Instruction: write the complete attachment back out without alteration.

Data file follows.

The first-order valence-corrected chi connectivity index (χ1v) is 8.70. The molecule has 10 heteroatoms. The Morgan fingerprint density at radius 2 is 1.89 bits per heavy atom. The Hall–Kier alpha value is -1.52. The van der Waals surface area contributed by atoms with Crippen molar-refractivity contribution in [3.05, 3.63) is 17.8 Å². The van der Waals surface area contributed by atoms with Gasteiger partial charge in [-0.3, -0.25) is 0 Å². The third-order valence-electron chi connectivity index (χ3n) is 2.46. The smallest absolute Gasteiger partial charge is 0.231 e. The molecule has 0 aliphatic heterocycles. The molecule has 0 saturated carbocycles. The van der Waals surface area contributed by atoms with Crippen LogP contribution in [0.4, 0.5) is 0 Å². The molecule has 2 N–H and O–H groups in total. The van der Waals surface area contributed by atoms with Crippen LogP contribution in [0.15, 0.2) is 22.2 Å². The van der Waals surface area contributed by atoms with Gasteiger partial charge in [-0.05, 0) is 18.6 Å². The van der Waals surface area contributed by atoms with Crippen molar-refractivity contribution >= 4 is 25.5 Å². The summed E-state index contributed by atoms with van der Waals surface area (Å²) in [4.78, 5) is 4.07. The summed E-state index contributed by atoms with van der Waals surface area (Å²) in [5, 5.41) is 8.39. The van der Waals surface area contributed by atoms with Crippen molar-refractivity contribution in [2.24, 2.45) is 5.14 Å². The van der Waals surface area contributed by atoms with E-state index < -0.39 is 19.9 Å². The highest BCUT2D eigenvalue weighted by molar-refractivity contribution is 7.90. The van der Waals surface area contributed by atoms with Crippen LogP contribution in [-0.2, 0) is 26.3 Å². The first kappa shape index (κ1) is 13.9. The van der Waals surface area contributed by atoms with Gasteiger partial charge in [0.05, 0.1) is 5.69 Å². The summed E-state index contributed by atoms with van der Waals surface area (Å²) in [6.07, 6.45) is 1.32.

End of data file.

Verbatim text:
The first-order valence-corrected chi connectivity index (χ1v) is 8.70. The molecule has 10 heteroatoms. The Morgan fingerprint density at radius 2 is 1.89 bits per heavy atom. The Hall–Kier alpha value is -1.52. The van der Waals surface area contributed by atoms with Crippen molar-refractivity contribution in [3.05, 3.63) is 17.8 Å². The van der Waals surface area contributed by atoms with Gasteiger partial charge in [-0.3, -0.25) is 0 Å². The third-order valence-electron chi connectivity index (χ3n) is 2.46. The smallest absolute Gasteiger partial charge is 0.231 e. The molecule has 0 aliphatic heterocycles. The molecule has 0 saturated carbocycles. The van der Waals surface area contributed by atoms with Crippen LogP contribution in [0.4, 0.5) is 0 Å². The molecule has 2 N–H and O–H groups in total. The van der Waals surface area contributed by atoms with Crippen LogP contribution in [0.15, 0.2) is 22.2 Å². The van der Waals surface area contributed by atoms with Gasteiger partial charge in [-0.05, 0) is 18.6 Å². The van der Waals surface area contributed by atoms with Crippen molar-refractivity contribution >= 4 is 25.5 Å². The summed E-state index contributed by atoms with van der Waals surface area (Å²) in [4.78, 5) is 4.07. The summed E-state index contributed by atoms with van der Waals surface area (Å²) in [5, 5.41) is 8.39. The van der Waals surface area contributed by atoms with Crippen molar-refractivity contribution in [2.24, 2.45) is 5.14 Å². The van der Waals surface area contributed by atoms with E-state index < -0.39 is 19.9 Å². The highest BCUT2D eigenvalue weighted by molar-refractivity contribution is 7.90. The van der Waals surface area contributed by atoms with Crippen LogP contribution in [-0.2, 0) is 26.3 Å². The first kappa shape index (κ1) is 13.9. The van der Waals surface area contributed by atoms with Gasteiger partial charge in [0.05, 0.1) is 5.69 Å². The summed E-state index contributed by atoms with van der Waals surface area (Å²) in [6.07, 6.45) is 1.32.